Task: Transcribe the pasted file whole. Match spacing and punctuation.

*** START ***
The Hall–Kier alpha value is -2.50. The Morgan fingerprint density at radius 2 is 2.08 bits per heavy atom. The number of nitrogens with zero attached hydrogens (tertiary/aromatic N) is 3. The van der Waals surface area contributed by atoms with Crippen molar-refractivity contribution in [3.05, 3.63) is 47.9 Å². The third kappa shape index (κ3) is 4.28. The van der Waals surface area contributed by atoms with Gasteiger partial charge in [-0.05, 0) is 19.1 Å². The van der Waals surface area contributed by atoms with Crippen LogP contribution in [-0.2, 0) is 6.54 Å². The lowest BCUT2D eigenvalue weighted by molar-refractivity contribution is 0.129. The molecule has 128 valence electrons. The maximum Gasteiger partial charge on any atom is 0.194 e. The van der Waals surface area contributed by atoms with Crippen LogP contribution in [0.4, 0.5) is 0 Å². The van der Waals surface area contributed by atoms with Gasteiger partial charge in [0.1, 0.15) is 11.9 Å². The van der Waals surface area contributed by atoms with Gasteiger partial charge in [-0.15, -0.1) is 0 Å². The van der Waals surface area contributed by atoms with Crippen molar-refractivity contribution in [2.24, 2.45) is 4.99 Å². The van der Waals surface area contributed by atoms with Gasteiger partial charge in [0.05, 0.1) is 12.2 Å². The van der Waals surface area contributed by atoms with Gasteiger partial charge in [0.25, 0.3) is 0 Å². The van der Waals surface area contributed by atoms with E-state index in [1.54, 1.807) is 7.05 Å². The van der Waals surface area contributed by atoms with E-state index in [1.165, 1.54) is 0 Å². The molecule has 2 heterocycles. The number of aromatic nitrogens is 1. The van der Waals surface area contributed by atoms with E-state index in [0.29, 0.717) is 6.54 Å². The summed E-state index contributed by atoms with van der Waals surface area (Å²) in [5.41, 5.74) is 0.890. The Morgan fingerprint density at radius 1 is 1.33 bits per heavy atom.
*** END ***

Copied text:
The Hall–Kier alpha value is -2.50. The Morgan fingerprint density at radius 2 is 2.08 bits per heavy atom. The number of nitrogens with zero attached hydrogens (tertiary/aromatic N) is 3. The van der Waals surface area contributed by atoms with Crippen molar-refractivity contribution in [3.05, 3.63) is 47.9 Å². The third kappa shape index (κ3) is 4.28. The van der Waals surface area contributed by atoms with Gasteiger partial charge in [-0.05, 0) is 19.1 Å². The van der Waals surface area contributed by atoms with Crippen LogP contribution in [-0.2, 0) is 6.54 Å². The lowest BCUT2D eigenvalue weighted by molar-refractivity contribution is 0.129. The molecule has 128 valence electrons. The maximum Gasteiger partial charge on any atom is 0.194 e. The van der Waals surface area contributed by atoms with Crippen LogP contribution in [0.4, 0.5) is 0 Å². The van der Waals surface area contributed by atoms with Gasteiger partial charge in [0.1, 0.15) is 11.9 Å². The van der Waals surface area contributed by atoms with Gasteiger partial charge in [-0.15, -0.1) is 0 Å². The van der Waals surface area contributed by atoms with Crippen molar-refractivity contribution in [2.24, 2.45) is 4.99 Å². The van der Waals surface area contributed by atoms with Gasteiger partial charge in [0.05, 0.1) is 12.2 Å². The van der Waals surface area contributed by atoms with Gasteiger partial charge in [0.25, 0.3) is 0 Å². The van der Waals surface area contributed by atoms with E-state index in [1.54, 1.807) is 7.05 Å². The van der Waals surface area contributed by atoms with E-state index in [1.165, 1.54) is 0 Å². The molecule has 2 heterocycles. The number of aromatic nitrogens is 1. The van der Waals surface area contributed by atoms with E-state index in [0.29, 0.717) is 6.54 Å². The summed E-state index contributed by atoms with van der Waals surface area (Å²) in [5.41, 5.74) is 0.890. The Morgan fingerprint density at radius 1 is 1.33 bits per heavy atom.